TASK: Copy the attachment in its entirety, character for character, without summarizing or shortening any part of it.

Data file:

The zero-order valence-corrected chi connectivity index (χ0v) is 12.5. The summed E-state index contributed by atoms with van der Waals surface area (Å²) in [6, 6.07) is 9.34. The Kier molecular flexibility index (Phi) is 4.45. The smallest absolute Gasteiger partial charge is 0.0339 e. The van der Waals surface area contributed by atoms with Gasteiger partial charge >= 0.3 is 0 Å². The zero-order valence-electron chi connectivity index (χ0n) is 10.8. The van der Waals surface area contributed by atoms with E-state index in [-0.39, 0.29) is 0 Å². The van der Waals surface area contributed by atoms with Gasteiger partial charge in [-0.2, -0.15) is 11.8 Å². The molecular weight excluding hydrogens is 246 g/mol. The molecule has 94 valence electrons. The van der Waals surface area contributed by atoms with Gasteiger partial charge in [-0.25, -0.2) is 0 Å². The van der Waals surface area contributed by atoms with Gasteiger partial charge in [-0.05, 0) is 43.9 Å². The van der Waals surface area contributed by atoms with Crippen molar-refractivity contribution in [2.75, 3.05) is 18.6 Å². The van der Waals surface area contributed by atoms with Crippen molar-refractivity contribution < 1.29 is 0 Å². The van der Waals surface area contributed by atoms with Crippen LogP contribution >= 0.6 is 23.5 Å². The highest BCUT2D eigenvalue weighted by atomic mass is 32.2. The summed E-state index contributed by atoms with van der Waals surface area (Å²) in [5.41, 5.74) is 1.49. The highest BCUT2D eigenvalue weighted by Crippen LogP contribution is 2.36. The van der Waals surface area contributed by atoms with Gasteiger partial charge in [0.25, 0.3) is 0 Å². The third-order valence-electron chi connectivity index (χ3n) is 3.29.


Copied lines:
The zero-order valence-corrected chi connectivity index (χ0v) is 12.5. The summed E-state index contributed by atoms with van der Waals surface area (Å²) in [6, 6.07) is 9.34. The Kier molecular flexibility index (Phi) is 4.45. The smallest absolute Gasteiger partial charge is 0.0339 e. The van der Waals surface area contributed by atoms with Gasteiger partial charge >= 0.3 is 0 Å². The zero-order valence-electron chi connectivity index (χ0n) is 10.8. The van der Waals surface area contributed by atoms with E-state index in [-0.39, 0.29) is 0 Å². The van der Waals surface area contributed by atoms with Gasteiger partial charge in [-0.2, -0.15) is 11.8 Å². The molecular weight excluding hydrogens is 246 g/mol. The molecule has 94 valence electrons. The van der Waals surface area contributed by atoms with Gasteiger partial charge in [-0.25, -0.2) is 0 Å². The van der Waals surface area contributed by atoms with Gasteiger partial charge in [-0.05, 0) is 43.9 Å². The van der Waals surface area contributed by atoms with Crippen molar-refractivity contribution in [2.75, 3.05) is 18.6 Å². The van der Waals surface area contributed by atoms with Crippen molar-refractivity contribution < 1.29 is 0 Å². The van der Waals surface area contributed by atoms with Crippen LogP contribution >= 0.6 is 23.5 Å². The highest BCUT2D eigenvalue weighted by atomic mass is 32.2. The summed E-state index contributed by atoms with van der Waals surface area (Å²) in [5.41, 5.74) is 1.49. The highest BCUT2D eigenvalue weighted by Crippen LogP contribution is 2.36. The van der Waals surface area contributed by atoms with Gasteiger partial charge in [0.25, 0.3) is 0 Å². The third-order valence-electron chi connectivity index (χ3n) is 3.29.